Multiplex Financial Networks


Multiplex Financial Networks


These are multilayer networks but not Hierarchical (multi-scale) networks.  This is one of latest research area in financial networks. Several research papers published in 2015 and current year are using multiplex networks to analyze multiple credit relationships in Interbank market.

  • Short term debt chains
  • Overnight debt chains
  • Long Term Debt chains
  • Collateral chains


From The multiplex structure of interbank networks


Network analysis has contributed to characterize, understand and model complex systems of interconnected financial institutions and markets (Gai and Kapadia, 2010; Battiston et al., 2012). These tools are gaining popu- larity also among policymakers. Most contributions focus on the interbank market1, the plumbing of modern financial systems, especially in the Euro area. In the network perspective, the interbank market is commonly rep- resented as a standard directed and weighted graph. Each link represents a credit relation between two counterparties. Directionality identifies the borrower and the lender; the weight of the link represents the loan amount. In general, the interbank market is much richer and complex than a simple weighted graph. In this paper we explore the differences in credit relations due to maturity of the contract or the presence of collateral. Due to lack of data availability, existing empirical literature either (i) disregards the hetero- geneity of credit relations or (ii) focuses only on one type, implicitly assuming that the network of the selected type of credit relations is a good proxy for the networks of other types. In the latter case, the vast majority of contributions focus on the overnight unsecured market. These two approaches are parsimo- nious but may provide biased results if the underlying “representativeness” assumptions fail.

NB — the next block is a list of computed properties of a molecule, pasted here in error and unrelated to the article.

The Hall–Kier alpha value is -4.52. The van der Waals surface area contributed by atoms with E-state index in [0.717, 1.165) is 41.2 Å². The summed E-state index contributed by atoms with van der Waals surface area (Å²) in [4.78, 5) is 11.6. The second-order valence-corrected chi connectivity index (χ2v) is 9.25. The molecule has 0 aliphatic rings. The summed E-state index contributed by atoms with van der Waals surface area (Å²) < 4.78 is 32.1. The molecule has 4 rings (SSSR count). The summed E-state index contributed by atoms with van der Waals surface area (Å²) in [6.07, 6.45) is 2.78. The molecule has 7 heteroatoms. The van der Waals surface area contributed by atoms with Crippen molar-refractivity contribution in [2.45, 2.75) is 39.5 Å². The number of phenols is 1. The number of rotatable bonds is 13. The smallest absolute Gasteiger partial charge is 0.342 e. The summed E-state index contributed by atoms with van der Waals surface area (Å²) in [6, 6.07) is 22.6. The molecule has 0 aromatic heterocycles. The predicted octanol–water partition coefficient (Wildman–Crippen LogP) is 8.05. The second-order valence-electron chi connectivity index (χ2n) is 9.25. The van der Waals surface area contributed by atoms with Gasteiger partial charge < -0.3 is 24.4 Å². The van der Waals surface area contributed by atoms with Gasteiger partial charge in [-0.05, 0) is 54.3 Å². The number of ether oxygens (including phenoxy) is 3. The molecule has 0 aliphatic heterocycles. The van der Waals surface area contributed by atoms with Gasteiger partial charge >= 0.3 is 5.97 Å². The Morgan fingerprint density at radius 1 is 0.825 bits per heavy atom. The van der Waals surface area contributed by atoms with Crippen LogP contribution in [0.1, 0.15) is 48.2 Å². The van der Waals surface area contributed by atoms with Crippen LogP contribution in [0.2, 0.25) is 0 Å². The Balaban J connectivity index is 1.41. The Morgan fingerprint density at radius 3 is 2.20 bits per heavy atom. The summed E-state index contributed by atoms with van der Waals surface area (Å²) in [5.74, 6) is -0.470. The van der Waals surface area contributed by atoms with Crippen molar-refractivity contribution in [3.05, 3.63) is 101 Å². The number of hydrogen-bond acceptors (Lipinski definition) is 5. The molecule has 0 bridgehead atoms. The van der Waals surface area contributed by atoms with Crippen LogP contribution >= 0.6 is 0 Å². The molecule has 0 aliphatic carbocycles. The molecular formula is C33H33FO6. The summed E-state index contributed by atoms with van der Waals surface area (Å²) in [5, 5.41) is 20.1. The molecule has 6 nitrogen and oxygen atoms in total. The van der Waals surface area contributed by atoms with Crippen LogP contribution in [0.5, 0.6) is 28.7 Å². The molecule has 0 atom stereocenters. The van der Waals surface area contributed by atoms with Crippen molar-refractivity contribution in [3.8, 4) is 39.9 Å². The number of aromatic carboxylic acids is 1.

From  Interbank markets and multiplex networks: centrality measures and statistical null models


Interlinkages between any two financial institutions is more complex than the information that can be summarized in a single number (the weight of the link) and a direction, such as in a directed and weighted network. This is due to the fact that between two institutions there exists a multiplicity of linkages, each of them related to one class of claims/obligations. The interplay between different types of relation could be relevant for systemic risk analysis. In the network jargon, such a situation is best modeled with a multiplex network or simply multiplex. A multiplex is made up with several ”layers”, each of them composed by all relations of the same type and modeled with a simple (possibly weighted and directed) network. Since the nodes in each layer are the same, the multiplex can be visualized as a stack of networks or equivalently by a network where several different types of links can coexist between two nodes, each type corresponding to a layer.


Key Sources of Research:


The multi-layer network nature of systemic risk and its implications for the costs of financial crises